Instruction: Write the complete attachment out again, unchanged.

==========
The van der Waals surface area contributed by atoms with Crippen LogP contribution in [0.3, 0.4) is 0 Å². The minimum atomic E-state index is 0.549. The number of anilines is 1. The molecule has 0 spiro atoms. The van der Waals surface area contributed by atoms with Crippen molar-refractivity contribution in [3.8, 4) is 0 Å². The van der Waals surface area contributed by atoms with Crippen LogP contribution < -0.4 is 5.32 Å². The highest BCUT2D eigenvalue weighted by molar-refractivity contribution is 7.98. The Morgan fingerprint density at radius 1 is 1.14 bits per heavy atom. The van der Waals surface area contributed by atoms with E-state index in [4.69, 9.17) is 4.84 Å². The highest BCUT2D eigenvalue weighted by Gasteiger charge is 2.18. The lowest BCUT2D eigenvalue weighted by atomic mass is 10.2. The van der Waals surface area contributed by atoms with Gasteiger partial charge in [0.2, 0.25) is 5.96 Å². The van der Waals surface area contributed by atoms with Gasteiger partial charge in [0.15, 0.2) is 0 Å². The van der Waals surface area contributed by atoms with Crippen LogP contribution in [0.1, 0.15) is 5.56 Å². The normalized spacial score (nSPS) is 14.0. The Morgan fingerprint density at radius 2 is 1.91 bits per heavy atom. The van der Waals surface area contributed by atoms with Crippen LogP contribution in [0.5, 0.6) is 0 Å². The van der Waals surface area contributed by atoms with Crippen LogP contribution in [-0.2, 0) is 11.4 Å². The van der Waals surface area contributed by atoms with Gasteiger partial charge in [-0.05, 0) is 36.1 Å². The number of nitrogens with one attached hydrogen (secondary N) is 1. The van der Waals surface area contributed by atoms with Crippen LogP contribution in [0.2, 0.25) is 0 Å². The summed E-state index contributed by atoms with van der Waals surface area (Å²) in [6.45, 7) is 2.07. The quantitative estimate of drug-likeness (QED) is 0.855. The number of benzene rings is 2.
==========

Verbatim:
The van der Waals surface area contributed by atoms with Crippen LogP contribution in [0.3, 0.4) is 0 Å². The minimum atomic E-state index is 0.549. The number of anilines is 1. The molecule has 0 spiro atoms. The van der Waals surface area contributed by atoms with Crippen molar-refractivity contribution in [3.8, 4) is 0 Å². The van der Waals surface area contributed by atoms with Crippen LogP contribution < -0.4 is 5.32 Å². The highest BCUT2D eigenvalue weighted by molar-refractivity contribution is 7.98. The Morgan fingerprint density at radius 1 is 1.14 bits per heavy atom. The van der Waals surface area contributed by atoms with E-state index in [4.69, 9.17) is 4.84 Å². The highest BCUT2D eigenvalue weighted by Gasteiger charge is 2.18. The lowest BCUT2D eigenvalue weighted by atomic mass is 10.2. The van der Waals surface area contributed by atoms with Gasteiger partial charge in [0.2, 0.25) is 5.96 Å². The van der Waals surface area contributed by atoms with Gasteiger partial charge in [0.15, 0.2) is 0 Å². The van der Waals surface area contributed by atoms with Crippen LogP contribution in [0.1, 0.15) is 5.56 Å². The normalized spacial score (nSPS) is 14.0. The Morgan fingerprint density at radius 2 is 1.91 bits per heavy atom. The van der Waals surface area contributed by atoms with Crippen LogP contribution in [0.5, 0.6) is 0 Å². The van der Waals surface area contributed by atoms with Crippen LogP contribution in [-0.2, 0) is 11.4 Å². The van der Waals surface area contributed by atoms with Gasteiger partial charge in [-0.05, 0) is 36.1 Å². The number of nitrogens with one attached hydrogen (secondary N) is 1. The van der Waals surface area contributed by atoms with Crippen LogP contribution in [0.2, 0.25) is 0 Å². The summed E-state index contributed by atoms with van der Waals surface area (Å²) in [6.45, 7) is 2.07. The quantitative estimate of drug-likeness (QED) is 0.855. The number of benzene rings is 2.